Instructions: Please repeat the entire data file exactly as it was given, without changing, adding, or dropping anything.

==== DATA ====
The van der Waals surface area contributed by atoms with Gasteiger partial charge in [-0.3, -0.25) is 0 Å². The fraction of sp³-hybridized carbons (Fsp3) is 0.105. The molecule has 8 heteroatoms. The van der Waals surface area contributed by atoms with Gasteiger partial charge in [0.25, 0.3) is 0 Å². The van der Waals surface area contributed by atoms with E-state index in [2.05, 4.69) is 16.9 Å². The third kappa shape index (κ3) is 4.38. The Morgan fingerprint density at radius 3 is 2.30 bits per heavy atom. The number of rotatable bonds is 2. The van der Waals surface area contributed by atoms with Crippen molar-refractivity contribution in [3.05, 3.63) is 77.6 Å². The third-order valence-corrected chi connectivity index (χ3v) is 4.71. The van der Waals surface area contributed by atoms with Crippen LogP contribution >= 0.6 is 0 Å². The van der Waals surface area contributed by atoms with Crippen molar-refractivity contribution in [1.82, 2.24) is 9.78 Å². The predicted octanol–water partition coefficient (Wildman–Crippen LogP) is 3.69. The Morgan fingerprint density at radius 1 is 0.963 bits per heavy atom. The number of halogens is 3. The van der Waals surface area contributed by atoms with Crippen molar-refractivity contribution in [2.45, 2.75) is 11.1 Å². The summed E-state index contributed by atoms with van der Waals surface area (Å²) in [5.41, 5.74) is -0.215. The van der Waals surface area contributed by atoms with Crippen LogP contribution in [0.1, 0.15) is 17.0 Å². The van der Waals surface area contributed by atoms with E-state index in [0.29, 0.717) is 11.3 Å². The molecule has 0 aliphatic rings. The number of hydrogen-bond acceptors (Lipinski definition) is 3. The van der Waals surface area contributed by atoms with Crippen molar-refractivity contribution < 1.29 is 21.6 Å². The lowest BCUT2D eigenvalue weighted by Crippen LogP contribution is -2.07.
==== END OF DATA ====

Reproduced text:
The van der Waals surface area contributed by atoms with Gasteiger partial charge in [-0.3, -0.25) is 0 Å². The fraction of sp³-hybridized carbons (Fsp3) is 0.105. The molecule has 8 heteroatoms. The van der Waals surface area contributed by atoms with Gasteiger partial charge in [0.25, 0.3) is 0 Å². The van der Waals surface area contributed by atoms with E-state index in [2.05, 4.69) is 16.9 Å². The third kappa shape index (κ3) is 4.38. The Morgan fingerprint density at radius 3 is 2.30 bits per heavy atom. The number of rotatable bonds is 2. The van der Waals surface area contributed by atoms with Crippen molar-refractivity contribution in [3.05, 3.63) is 77.6 Å². The third-order valence-corrected chi connectivity index (χ3v) is 4.71. The van der Waals surface area contributed by atoms with Crippen LogP contribution >= 0.6 is 0 Å². The van der Waals surface area contributed by atoms with Crippen molar-refractivity contribution in [1.82, 2.24) is 9.78 Å². The predicted octanol–water partition coefficient (Wildman–Crippen LogP) is 3.69. The Morgan fingerprint density at radius 1 is 0.963 bits per heavy atom. The number of halogens is 3. The van der Waals surface area contributed by atoms with Crippen molar-refractivity contribution in [2.45, 2.75) is 11.1 Å². The summed E-state index contributed by atoms with van der Waals surface area (Å²) in [5.41, 5.74) is -0.215. The van der Waals surface area contributed by atoms with Crippen LogP contribution in [0.1, 0.15) is 17.0 Å². The van der Waals surface area contributed by atoms with E-state index in [0.29, 0.717) is 11.3 Å². The molecule has 0 aliphatic rings. The number of hydrogen-bond acceptors (Lipinski definition) is 3. The van der Waals surface area contributed by atoms with Crippen molar-refractivity contribution < 1.29 is 21.6 Å². The lowest BCUT2D eigenvalue weighted by Crippen LogP contribution is -2.07.